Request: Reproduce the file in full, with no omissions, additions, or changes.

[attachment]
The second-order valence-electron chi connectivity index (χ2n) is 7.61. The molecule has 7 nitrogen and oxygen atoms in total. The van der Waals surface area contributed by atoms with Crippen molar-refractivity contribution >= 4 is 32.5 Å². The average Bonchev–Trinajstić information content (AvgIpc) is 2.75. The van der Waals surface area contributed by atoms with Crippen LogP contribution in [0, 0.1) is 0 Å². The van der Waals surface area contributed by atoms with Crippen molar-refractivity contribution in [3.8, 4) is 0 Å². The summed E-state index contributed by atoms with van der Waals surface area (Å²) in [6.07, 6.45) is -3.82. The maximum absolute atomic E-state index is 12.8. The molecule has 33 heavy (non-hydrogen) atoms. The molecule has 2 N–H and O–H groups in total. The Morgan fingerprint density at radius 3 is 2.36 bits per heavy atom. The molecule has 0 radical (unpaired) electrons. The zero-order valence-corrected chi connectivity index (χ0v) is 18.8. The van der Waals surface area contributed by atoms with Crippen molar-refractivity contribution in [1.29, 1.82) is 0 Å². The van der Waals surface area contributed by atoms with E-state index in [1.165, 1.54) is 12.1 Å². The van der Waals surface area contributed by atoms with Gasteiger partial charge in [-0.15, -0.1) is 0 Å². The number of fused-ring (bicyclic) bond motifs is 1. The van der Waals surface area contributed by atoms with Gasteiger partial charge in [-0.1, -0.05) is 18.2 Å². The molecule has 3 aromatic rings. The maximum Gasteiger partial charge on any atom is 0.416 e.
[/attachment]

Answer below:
The second-order valence-electron chi connectivity index (χ2n) is 7.61. The molecule has 7 nitrogen and oxygen atoms in total. The van der Waals surface area contributed by atoms with Crippen molar-refractivity contribution >= 4 is 32.5 Å². The average Bonchev–Trinajstić information content (AvgIpc) is 2.75. The van der Waals surface area contributed by atoms with Crippen LogP contribution in [0, 0.1) is 0 Å². The van der Waals surface area contributed by atoms with Crippen molar-refractivity contribution in [3.8, 4) is 0 Å². The summed E-state index contributed by atoms with van der Waals surface area (Å²) in [6.07, 6.45) is -3.82. The maximum absolute atomic E-state index is 12.8. The molecule has 33 heavy (non-hydrogen) atoms. The molecule has 2 N–H and O–H groups in total. The Morgan fingerprint density at radius 3 is 2.36 bits per heavy atom. The molecule has 0 radical (unpaired) electrons. The zero-order valence-corrected chi connectivity index (χ0v) is 18.8. The van der Waals surface area contributed by atoms with Crippen molar-refractivity contribution in [1.29, 1.82) is 0 Å². The van der Waals surface area contributed by atoms with E-state index in [1.165, 1.54) is 12.1 Å². The van der Waals surface area contributed by atoms with Gasteiger partial charge in [-0.15, -0.1) is 0 Å². The number of fused-ring (bicyclic) bond motifs is 1. The van der Waals surface area contributed by atoms with Gasteiger partial charge in [-0.1, -0.05) is 18.2 Å². The molecule has 3 aromatic rings. The maximum Gasteiger partial charge on any atom is 0.416 e.